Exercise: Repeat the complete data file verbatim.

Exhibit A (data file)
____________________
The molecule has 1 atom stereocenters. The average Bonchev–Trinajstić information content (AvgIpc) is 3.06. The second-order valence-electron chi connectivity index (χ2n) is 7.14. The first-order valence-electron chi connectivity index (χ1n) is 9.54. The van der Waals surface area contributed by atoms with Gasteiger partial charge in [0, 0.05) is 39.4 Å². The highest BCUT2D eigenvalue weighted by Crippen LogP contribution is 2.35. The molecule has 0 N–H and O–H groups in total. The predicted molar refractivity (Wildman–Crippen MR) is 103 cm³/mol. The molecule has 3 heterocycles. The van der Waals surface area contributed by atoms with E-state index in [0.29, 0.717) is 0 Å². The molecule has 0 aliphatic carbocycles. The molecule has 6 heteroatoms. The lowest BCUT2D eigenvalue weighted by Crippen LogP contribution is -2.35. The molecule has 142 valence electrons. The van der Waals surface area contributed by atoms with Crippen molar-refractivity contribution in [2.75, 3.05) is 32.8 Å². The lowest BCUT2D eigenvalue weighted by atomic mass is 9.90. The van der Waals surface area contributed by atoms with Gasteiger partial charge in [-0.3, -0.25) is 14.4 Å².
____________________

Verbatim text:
The molecule has 1 atom stereocenters. The average Bonchev–Trinajstić information content (AvgIpc) is 3.06. The second-order valence-electron chi connectivity index (χ2n) is 7.14. The first-order valence-electron chi connectivity index (χ1n) is 9.54. The van der Waals surface area contributed by atoms with Gasteiger partial charge in [0, 0.05) is 39.4 Å². The highest BCUT2D eigenvalue weighted by Crippen LogP contribution is 2.35. The molecule has 0 N–H and O–H groups in total. The predicted molar refractivity (Wildman–Crippen MR) is 103 cm³/mol. The molecule has 3 heterocycles. The van der Waals surface area contributed by atoms with E-state index in [0.29, 0.717) is 0 Å². The molecule has 0 aliphatic carbocycles. The molecule has 6 heteroatoms. The lowest BCUT2D eigenvalue weighted by Crippen LogP contribution is -2.35. The molecule has 142 valence electrons. The van der Waals surface area contributed by atoms with Crippen molar-refractivity contribution in [2.75, 3.05) is 32.8 Å². The lowest BCUT2D eigenvalue weighted by atomic mass is 9.90. The van der Waals surface area contributed by atoms with Gasteiger partial charge in [-0.3, -0.25) is 14.4 Å².